Atmospheric Dynamics Modeling Group

Atmospheric Dynamics Modeling Group / Projects


The research projects in our group are focused on the overarching themes of atmospheric modeling and dynamics, and we recently started exploring machine learning concepts for the atmospheric sciences. Our group is highly interdisciplinary with diverse interests in atmospheric science, applied mathematics, computational science / scientific computing and data science.
In particular, we develop new numerical methods (like Adaptive Mesh Refinement (AMR) techniques) and variableresolution approaches for the dynamical cores of atmospheric General Circulation Models (GCMs), analyze and compare existing dynamical cores (especially their behavior at the subgridscale), develop simpler atmospheric models and test cases for dynamical cores that get utilized in communitywide model intercomparison projects, analyze and improve the respresentation of tropical cyclones and Mesoscale Convective Systems (MCSs) in global climate models, investigate stratospheric dynamics with a focus on the QuasiBiennial Osciillation (QBO) and Sudden Stratospheric Warmings (SSWs), and provide insight into physicsdynamics coupling issues. In the past, we also designed cyberinfrastructure tools for the climate sciences. All of our research projects utilize parallel and highperformance computing architectures.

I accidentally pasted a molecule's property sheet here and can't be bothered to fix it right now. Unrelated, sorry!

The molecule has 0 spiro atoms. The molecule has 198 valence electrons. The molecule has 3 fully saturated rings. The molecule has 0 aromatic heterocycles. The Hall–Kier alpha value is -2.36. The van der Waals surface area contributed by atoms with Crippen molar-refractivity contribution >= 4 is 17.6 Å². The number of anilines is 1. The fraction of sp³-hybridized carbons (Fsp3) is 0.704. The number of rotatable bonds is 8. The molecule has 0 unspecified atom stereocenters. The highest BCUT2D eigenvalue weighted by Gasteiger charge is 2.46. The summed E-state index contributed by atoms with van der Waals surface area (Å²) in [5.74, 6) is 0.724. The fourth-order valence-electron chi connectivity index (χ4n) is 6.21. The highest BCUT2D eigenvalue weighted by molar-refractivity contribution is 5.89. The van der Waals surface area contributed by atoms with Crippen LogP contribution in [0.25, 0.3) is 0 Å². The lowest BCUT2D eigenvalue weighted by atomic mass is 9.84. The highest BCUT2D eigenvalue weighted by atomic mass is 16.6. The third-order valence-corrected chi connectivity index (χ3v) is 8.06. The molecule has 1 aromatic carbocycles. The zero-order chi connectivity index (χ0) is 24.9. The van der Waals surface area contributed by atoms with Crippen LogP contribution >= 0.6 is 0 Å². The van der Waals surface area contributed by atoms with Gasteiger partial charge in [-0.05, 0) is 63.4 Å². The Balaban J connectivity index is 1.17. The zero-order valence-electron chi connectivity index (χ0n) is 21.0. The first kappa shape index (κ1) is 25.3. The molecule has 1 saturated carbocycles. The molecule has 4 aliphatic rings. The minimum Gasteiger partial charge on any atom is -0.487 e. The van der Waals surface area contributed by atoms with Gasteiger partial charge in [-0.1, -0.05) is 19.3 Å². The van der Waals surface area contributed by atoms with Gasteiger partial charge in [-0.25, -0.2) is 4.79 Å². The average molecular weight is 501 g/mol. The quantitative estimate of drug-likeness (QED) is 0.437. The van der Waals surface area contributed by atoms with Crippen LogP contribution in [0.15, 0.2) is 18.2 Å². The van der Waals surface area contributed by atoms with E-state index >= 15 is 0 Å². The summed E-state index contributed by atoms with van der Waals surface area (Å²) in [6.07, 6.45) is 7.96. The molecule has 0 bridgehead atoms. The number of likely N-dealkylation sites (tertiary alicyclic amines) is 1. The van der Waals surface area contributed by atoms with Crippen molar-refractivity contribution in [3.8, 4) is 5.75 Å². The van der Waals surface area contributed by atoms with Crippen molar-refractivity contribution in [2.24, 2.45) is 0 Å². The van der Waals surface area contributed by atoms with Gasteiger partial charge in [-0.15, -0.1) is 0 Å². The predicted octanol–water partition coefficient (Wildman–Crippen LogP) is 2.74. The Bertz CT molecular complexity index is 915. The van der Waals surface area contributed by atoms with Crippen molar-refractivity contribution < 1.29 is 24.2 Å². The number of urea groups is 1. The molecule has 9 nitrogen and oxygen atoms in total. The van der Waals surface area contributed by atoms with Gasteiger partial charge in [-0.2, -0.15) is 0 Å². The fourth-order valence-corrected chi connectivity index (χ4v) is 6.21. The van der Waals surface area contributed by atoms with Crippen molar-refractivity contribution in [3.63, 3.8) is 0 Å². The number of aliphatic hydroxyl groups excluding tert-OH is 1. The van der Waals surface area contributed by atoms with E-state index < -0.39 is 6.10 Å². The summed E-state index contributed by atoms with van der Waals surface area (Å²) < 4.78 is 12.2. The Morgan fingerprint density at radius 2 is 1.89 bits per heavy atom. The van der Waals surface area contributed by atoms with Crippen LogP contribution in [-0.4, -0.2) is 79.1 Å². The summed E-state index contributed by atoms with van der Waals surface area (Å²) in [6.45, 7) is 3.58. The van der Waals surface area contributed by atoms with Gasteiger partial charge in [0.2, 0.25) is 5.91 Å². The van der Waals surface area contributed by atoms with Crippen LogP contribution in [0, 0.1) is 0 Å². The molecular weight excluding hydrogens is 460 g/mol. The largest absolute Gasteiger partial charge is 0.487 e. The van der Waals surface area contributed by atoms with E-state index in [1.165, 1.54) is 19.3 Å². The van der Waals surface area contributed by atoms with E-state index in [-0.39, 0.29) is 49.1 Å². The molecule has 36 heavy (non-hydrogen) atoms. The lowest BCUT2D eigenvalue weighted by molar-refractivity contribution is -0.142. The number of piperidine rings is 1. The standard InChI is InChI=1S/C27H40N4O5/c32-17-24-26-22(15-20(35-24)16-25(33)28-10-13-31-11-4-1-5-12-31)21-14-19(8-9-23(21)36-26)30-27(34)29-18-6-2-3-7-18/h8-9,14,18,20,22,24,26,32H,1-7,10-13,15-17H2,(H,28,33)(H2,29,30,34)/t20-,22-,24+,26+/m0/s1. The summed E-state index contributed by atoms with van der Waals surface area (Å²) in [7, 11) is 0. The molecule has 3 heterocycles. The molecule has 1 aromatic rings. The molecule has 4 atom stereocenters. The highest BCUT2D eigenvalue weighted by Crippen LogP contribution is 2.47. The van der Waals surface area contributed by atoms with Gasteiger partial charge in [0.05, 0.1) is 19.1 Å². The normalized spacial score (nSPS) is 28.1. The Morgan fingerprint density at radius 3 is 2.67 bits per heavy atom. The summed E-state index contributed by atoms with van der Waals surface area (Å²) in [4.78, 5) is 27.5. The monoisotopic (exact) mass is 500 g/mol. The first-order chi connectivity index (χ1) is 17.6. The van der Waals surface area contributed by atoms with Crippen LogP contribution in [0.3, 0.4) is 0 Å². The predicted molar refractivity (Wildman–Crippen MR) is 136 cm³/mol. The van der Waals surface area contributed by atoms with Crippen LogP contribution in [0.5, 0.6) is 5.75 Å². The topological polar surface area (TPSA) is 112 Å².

Machine learning approaches and new data science algorithms are an emerging frontier for the atmospheric sciences. We recently started exploring whether newly developed physicsaware machine learning algorithms trained with observations can replace subgridscale physical parameterizations in forecast models, such as the timeconsuming solar radiation code, or the shallow or deep convection cloud schemes. A second, less aggressive approach is to utilize machine learning approaches for the estimation of uncertain parameters in physical parameterizations.
Figure: Machine learning and data science concepts are an emerging frontier for the atmospheric sciences (image credit: Carleton University)

Boulder, CO, June, 6  June, 17 2016